• Salve Regina – Sunday from Pentecost through the summer and fall weeks of Ordinary Time until the Liturgical Calendar begins anew with the First Sunday of Advent.


Alma Redemptoris Mater

This classic of the choral settings, is often heard as a part of celebrations of Advent Lessons & Carols and is used at the beginning of the service as a bridge between Night Prayer into this Lessons & Carols service. One of Fr. Bill Dorrmann’s favorite choral pieces, I may have used the choir’s love and esteem of him to “lovingly” manipulate them into the effort of learning what has become a beloved tradition of leading off the prelude music of Christmas Midnight Mass!


Ave Regina Caelorum


Regina Caeli

As the Marian text for the Easter season, choral settings have abounded for use in the liturgies of the Easter Season. This choral setting was the first our parish choir added to its repertoire and has become a traditional prelude piece for Mother’s Day which falls on a Sunday in the Easter season.

While in many respects and easier choral setting than the Aichinger, it has the option of being sung with double choir. The double choir part can be substituted by instruments. Plans for the Easter Sunday 2020 that wasn’t, had included this as a prelude piece with our choir sing the choir 1 part and the brass players functioning as choir 2… Easter 2021 here we come!


Salve Regina

If you want to impress people, the term for describing the choral music is of Pärt is “ethereal”… but yes, in a pinch “weird” is okay too! If you use “weird” for it, just make sure it’s in the spirit of “weird is cool”! His haunting style has a way of enveloping you in the text. Choir members, relax I’m not looking to subject you to singing this!



This text is drawn from St. Luke’s Gospel and is a hymn of praise that we believe was offered by Mary in response to Elizabeth’s acknowledgement that she was bearing the Savior of the World.

Majestic hymn setting of the text that places the words of the entire canticle on the lips of the congregation.

Sung in refrain/verse format it gives a majestic treatment of the text but allows for variation be a congregation and choir or cantor.

Also is in the refrain/verse format, it offers a little bit more of an introspective treatment of the text, capped off with a gorgeous part for oboe!

This congregational setting of the Magnificat takes a translation of the text done by folk/contemporary Catholic composer, Rory Cooney, and pairs it with the energetic Irish ballad Star of the County Down. The recording linked gives a very authentic expression of Irish music!

Most people won’t be surprised that I’ve worked in something from the Taizé community… a Michael-hazard! This setting of the text is a beloved piece in the music of the Taizé community and makes a sung mantra out of the first phrase (My soul magnifies the Lord). The choral sound is sung by delaying the start by a couple of measures, known as a round. You will notice that take part in the round as well as the voices.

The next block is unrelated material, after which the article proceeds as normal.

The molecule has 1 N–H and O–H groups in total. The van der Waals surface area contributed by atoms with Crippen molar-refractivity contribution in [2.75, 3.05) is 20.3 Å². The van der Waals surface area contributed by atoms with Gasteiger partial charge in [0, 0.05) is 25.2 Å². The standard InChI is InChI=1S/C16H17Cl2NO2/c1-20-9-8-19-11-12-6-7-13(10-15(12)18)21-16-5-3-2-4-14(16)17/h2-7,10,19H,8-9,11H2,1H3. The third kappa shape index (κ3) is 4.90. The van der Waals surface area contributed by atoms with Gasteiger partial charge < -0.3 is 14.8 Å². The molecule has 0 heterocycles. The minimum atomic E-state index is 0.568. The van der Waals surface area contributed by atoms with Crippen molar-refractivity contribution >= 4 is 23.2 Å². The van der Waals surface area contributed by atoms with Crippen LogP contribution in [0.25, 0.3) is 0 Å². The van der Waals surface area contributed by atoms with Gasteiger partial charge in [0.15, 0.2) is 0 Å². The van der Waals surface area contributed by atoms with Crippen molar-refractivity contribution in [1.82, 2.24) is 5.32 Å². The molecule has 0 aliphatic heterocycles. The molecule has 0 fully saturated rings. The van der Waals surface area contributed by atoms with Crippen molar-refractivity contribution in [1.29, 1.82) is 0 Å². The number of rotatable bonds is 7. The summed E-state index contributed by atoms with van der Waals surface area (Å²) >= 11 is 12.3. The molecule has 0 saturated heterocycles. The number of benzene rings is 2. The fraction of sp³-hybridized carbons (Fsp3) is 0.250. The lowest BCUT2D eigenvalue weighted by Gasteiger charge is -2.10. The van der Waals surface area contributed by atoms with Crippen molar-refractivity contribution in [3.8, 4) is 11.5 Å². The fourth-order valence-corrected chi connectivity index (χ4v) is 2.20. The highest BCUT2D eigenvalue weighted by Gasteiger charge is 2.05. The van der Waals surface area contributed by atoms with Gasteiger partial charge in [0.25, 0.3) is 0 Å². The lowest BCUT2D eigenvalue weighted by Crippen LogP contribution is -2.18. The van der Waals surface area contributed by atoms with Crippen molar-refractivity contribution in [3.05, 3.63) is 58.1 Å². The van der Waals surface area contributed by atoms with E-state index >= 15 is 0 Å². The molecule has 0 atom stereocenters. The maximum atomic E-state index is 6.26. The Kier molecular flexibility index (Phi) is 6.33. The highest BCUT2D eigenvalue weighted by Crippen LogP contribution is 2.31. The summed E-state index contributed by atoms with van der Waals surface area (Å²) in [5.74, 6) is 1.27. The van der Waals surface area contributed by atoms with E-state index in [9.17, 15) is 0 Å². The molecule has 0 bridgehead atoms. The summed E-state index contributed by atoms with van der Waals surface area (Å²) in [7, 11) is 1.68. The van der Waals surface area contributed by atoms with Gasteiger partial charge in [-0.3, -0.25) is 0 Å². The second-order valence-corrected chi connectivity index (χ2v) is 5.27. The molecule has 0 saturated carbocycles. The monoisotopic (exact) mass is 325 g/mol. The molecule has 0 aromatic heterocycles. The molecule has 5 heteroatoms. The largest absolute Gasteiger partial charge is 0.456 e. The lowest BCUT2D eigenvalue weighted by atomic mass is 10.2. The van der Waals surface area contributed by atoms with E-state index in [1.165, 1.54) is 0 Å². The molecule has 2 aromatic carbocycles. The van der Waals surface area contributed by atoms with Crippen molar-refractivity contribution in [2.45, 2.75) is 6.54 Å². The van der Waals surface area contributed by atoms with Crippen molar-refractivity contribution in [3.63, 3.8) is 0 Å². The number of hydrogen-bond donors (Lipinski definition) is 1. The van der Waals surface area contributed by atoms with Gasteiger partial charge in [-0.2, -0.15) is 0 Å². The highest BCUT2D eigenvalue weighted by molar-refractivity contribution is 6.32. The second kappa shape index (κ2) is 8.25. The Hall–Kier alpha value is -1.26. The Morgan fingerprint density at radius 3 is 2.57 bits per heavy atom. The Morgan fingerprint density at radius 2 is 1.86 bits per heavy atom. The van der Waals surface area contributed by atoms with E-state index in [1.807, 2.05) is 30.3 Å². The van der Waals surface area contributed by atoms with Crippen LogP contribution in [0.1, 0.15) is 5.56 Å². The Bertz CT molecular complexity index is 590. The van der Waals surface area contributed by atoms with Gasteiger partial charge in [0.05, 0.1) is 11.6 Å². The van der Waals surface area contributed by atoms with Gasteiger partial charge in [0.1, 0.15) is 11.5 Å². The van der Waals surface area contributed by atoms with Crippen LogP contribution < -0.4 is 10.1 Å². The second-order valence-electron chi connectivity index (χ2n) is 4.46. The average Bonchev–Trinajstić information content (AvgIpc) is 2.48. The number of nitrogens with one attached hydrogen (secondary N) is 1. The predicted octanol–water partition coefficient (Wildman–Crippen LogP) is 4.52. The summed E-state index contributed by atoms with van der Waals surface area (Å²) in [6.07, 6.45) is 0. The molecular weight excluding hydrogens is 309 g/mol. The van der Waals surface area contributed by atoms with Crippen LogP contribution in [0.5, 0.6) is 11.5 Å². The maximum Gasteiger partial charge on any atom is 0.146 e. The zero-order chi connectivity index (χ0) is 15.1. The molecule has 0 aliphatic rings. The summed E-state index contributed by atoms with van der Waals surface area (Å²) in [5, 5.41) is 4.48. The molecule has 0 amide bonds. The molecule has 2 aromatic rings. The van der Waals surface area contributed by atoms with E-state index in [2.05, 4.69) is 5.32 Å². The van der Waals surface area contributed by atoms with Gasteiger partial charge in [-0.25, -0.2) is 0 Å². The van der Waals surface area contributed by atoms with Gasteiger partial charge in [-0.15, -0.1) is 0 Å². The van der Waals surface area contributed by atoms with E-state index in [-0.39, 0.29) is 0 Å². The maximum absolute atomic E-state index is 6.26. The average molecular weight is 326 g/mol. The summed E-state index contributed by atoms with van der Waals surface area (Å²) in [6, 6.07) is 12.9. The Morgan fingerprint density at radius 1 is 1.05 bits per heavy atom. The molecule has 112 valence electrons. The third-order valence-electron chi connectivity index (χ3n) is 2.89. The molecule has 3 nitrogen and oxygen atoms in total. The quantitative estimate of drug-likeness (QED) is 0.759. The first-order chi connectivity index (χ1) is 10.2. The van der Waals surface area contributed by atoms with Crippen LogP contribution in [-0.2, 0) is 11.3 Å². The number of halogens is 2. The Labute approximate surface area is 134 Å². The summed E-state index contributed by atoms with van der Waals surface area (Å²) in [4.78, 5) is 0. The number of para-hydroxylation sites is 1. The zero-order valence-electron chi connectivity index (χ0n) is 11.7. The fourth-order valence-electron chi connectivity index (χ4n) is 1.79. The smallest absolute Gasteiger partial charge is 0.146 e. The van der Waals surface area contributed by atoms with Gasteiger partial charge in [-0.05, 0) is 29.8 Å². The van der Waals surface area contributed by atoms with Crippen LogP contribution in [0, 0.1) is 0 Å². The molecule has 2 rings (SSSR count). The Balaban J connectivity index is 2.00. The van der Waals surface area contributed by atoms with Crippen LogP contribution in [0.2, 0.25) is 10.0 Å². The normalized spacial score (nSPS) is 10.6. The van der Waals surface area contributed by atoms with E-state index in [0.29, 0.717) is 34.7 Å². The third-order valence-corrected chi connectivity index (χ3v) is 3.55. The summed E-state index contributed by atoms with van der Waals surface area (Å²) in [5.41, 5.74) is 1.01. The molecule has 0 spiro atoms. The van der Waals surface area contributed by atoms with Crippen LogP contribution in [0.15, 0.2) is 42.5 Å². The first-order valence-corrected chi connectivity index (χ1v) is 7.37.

A choral setting for children’s voices, this has become a beloved piece by our school liturgy choir. Accented with a flute part, it has made an appearance as a choral anthem for 8th grade graduation the past few years.

  • John Rutter

You will notice the long duration of this multi-section of the work. It really milks every phrase of the text! Rutter has been a leader in 20th century English choral music. You will hear in the vocal solos the soaring melodies that have made Rutter so famous! It’s worth the long duration!



A newer hymn text is offered by Alan Hommerding, senior editor of World Library Publications and friend of our music director emeritus, Betty Reiber. The text pairs with the tune Thaxted which is perhaps best known from the hymn, O God, Beyond All Praising. The text grounds us in Mary’s role in the history of salvation as the God-bearer. Making it the complete Marian hymn for our parish, the hymn is arranged by friend/mentor of our current music director, Charles Thatcher. Charles is the retired music director of the Diocese of Orlando and St. James Cathedral, Orlando.

One of the most beloved Marian hymns, this arrangement of the hymn was done by Charles Thatcher and was used in one of the papal liturgies of Pope Francis’ 2015 Papal Visit to the United States.

Of equal popularity with Hail, Holy QueenImmaculate Mary holds a special place in the Catholic Church in the United States which is under the patronage of Mary’s Immaculate Conception. This is arrangement of the hymn was done by Daniel Laginya, music director at the Catholic Cathedral in Youngstown, Ohio. In addition to beautiful choral parts you will also encounter the use of strings.